The Earths Support of Life

The Earth’s Support of Life

The Earths carrying capacity is determined by constraints on natural resources and the impact of human actions. The earth’s resources are finite and can only support life to a certain degree. Experts on the topic have raised concerns over uncontrolled population growth and its impacts on natural resources. Currently, there are seven billion people on earth, the highest number ever. In addition, the global population doubling time has reduced drastically, from 160 years in the Middle Ages to 12 years in the 21st century. As scientists try to answer this question, it is clear that the earth has limited availability of freshwater and food. Due to the finite nature of earth’s resources, it cannot support a global population of more than 10 billion people.

The earth cannot feed an infinite number of people due to constraints on the amount of food it can produce. Population biologists Joel Cohen of Columbia University estimates that the 3.5 billion acres of arable land on earth can only produce 2billion tons of grain at full efficiency, which is enough to feed 10 billion vegetarians. Considering that not every individual is a vegetarian, the earth’s grain production capacity at full efficiency is likely to fall below the amounts necessary to sustain 10 billion people (Cohen, 1998). Due to limited amount of arable land, the Earth cannot feed a global population exceeding 10 billion people.

The amount of fresh water available globally is not enough to sustain life if the population went above 10 billion human beings. Though the earth is made up of 70 percent water, only 2.5 percent of it is fresh water. In addition, 70 percent of all fresh water is found in frozen form, trapped in the ice of Antarctica (Barlow, 2010). The remaining 30 percent is found in aquifers or as part of soil moisture deep below the earth’s surface. The amount of water available to human beings on a sustainable basis is less than 1 percent of the total fresh water on earth. The 7 billion people on earth use 30 percent of renewal supply of water. Researchers estimate that a global population of 9 billion people would use an unsustainable 70 percent of renewal water available.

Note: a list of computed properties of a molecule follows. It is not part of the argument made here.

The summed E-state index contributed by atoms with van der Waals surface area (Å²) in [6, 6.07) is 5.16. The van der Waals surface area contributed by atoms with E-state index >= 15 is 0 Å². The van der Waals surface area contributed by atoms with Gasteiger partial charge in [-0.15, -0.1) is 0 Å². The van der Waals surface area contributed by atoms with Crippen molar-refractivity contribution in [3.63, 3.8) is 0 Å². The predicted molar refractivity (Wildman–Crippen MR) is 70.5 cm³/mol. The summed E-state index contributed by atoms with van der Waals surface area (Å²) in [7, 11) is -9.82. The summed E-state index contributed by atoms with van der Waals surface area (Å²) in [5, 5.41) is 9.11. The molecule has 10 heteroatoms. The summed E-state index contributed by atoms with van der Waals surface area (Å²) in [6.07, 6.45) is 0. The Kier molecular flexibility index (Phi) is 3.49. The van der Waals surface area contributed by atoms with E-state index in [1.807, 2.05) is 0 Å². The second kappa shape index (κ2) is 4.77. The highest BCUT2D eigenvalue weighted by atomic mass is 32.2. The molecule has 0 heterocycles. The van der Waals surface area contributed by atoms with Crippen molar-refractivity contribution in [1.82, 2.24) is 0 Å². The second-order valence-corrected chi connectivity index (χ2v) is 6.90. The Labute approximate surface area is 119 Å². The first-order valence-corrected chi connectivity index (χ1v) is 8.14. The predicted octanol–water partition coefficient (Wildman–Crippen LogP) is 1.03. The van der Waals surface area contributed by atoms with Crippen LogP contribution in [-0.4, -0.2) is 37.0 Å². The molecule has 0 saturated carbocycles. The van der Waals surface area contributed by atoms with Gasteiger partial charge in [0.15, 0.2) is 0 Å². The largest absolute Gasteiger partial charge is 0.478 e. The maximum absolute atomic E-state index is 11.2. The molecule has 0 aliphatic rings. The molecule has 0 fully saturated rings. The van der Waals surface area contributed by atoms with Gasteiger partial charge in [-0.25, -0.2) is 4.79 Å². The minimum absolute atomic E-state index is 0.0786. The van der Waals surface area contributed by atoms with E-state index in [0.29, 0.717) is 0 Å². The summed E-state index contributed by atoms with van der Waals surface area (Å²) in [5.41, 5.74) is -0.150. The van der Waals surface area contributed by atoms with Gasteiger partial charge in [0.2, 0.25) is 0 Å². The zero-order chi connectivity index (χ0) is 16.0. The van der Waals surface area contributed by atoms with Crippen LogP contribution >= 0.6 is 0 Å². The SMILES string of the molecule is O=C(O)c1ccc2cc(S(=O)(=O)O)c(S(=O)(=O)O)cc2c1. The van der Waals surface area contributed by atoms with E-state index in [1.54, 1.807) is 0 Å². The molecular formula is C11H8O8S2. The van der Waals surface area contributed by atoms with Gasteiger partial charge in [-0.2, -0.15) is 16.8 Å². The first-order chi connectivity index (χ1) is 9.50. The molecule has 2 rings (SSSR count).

The global nitrogen cycle is unable to support a large global population. Nitrogen is an integral part of any ecosystem. It is a component of numerous bimolecular compounds including proteins, DNA and chlorophyll (Galloway et al., 2008). Human activities affect the nitrogen cycle and affect its bioavailability. Nitrogen is available as dinitrogen (N2 ) molecules in the atmosphere. However, in this form it is inaccessible to living organisms. The nitrogen cycle is responsible for converting atmospheric nitrogen into its numerous oxides, which increases its bioavailability. Nitrogen’s inaccessibility makes it a scarce resource in the propagation of life. Experts note that the global nitrogen cycle would not sustain a high population.

The earth’s limited resources cannot support a global population exceeding 10 billion. Using the current food production methods, water supply, pollution and availability of arable land, a high population would exceed the earth’s carrying capacity. Fortunately, the global population growth rate is declining. The earths 3.5 billion acres of arable land cannot produce enough food for a population exceeding the Earth’s capacity. In addition, the available fresh water supply on earth is constant and cannot support these population figures. The amount of pollution produced by this population would reduce the earth’s carrying capacity. Due to the finite nature of earth’s resources, it cannot support a global population of more than 10 billion people.


Barlow, M. (2010, June). The global water crisis and the commodification of the world’s water supply. In International Forum on Globalization.

Cohen, J. E. (1998). How many people can the earth support?. Bulletin of the American Academy of Arts and Sciences, 25-39.

Galloway, J. N., Townsend, A. R., Erisman, J. W., Bekunda, M., Cai, Z., Freney, J. R., … & Sutton, M. A. (2008). Transformation of the nitrogen cycle: recent trends, questions, and potential solutions. Science, 320(5878), 889-892.

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